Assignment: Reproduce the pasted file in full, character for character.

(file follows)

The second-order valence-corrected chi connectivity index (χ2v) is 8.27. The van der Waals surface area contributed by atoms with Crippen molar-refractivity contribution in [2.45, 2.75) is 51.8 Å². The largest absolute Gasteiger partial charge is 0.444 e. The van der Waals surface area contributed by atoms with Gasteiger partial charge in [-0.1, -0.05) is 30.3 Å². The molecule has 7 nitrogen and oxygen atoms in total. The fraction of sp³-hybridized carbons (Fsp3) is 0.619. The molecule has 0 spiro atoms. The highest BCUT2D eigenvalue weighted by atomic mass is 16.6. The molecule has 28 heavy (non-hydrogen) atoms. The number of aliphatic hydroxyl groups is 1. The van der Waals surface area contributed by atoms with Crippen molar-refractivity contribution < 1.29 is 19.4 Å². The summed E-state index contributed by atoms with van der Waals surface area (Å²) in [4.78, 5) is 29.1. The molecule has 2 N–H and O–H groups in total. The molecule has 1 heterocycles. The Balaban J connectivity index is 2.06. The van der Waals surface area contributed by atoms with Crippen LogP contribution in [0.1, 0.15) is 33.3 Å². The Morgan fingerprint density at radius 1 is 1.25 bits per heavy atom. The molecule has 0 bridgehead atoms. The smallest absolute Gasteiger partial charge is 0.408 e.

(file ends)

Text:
The second-order valence-corrected chi connectivity index (χ2v) is 8.27. The van der Waals surface area contributed by atoms with Crippen molar-refractivity contribution in [2.45, 2.75) is 51.8 Å². The largest absolute Gasteiger partial charge is 0.444 e. The van der Waals surface area contributed by atoms with Gasteiger partial charge in [-0.1, -0.05) is 30.3 Å². The molecule has 7 nitrogen and oxygen atoms in total. The fraction of sp³-hybridized carbons (Fsp3) is 0.619. The molecule has 0 spiro atoms. The highest BCUT2D eigenvalue weighted by atomic mass is 16.6. The molecule has 28 heavy (non-hydrogen) atoms. The number of aliphatic hydroxyl groups is 1. The van der Waals surface area contributed by atoms with Crippen molar-refractivity contribution < 1.29 is 19.4 Å². The summed E-state index contributed by atoms with van der Waals surface area (Å²) in [4.78, 5) is 29.1. The molecule has 2 N–H and O–H groups in total. The molecule has 1 heterocycles. The Balaban J connectivity index is 2.06. The van der Waals surface area contributed by atoms with Crippen LogP contribution in [0.1, 0.15) is 33.3 Å². The Morgan fingerprint density at radius 1 is 1.25 bits per heavy atom. The molecule has 0 bridgehead atoms. The smallest absolute Gasteiger partial charge is 0.408 e.